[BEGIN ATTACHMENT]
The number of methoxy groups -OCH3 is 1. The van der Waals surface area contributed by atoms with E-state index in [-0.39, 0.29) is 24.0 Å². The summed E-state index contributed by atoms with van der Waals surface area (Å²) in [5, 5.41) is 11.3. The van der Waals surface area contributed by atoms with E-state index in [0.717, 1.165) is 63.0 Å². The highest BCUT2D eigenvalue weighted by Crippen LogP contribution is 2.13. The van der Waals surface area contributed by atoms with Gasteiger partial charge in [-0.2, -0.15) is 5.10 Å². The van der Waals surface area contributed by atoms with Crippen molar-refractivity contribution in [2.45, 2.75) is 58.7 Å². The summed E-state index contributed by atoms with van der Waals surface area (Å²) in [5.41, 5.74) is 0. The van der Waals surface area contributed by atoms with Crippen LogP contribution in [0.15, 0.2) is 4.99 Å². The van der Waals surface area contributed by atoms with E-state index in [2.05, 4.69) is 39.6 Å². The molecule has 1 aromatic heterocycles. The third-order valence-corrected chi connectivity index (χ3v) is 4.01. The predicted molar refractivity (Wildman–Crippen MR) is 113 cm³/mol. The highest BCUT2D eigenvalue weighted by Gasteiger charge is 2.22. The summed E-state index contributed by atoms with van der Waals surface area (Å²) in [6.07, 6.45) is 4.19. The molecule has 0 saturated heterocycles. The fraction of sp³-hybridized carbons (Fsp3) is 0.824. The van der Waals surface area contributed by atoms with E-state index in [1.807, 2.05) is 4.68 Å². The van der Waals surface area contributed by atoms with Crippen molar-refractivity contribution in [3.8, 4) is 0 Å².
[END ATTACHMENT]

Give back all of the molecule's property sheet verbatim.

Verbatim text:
The number of methoxy groups -OCH3 is 1. The van der Waals surface area contributed by atoms with E-state index in [-0.39, 0.29) is 24.0 Å². The summed E-state index contributed by atoms with van der Waals surface area (Å²) in [5, 5.41) is 11.3. The van der Waals surface area contributed by atoms with E-state index in [0.717, 1.165) is 63.0 Å². The highest BCUT2D eigenvalue weighted by Crippen LogP contribution is 2.13. The van der Waals surface area contributed by atoms with Gasteiger partial charge in [-0.2, -0.15) is 5.10 Å². The van der Waals surface area contributed by atoms with Crippen molar-refractivity contribution in [2.45, 2.75) is 58.7 Å². The summed E-state index contributed by atoms with van der Waals surface area (Å²) in [5.41, 5.74) is 0. The van der Waals surface area contributed by atoms with Crippen LogP contribution in [0.15, 0.2) is 4.99 Å². The van der Waals surface area contributed by atoms with E-state index in [2.05, 4.69) is 39.6 Å². The molecule has 1 aromatic heterocycles. The third-order valence-corrected chi connectivity index (χ3v) is 4.01. The predicted molar refractivity (Wildman–Crippen MR) is 113 cm³/mol. The highest BCUT2D eigenvalue weighted by Gasteiger charge is 2.22. The summed E-state index contributed by atoms with van der Waals surface area (Å²) in [6.07, 6.45) is 4.19. The molecule has 0 saturated heterocycles. The fraction of sp³-hybridized carbons (Fsp3) is 0.824. The van der Waals surface area contributed by atoms with E-state index in [1.807, 2.05) is 4.68 Å². The van der Waals surface area contributed by atoms with Crippen molar-refractivity contribution in [3.8, 4) is 0 Å².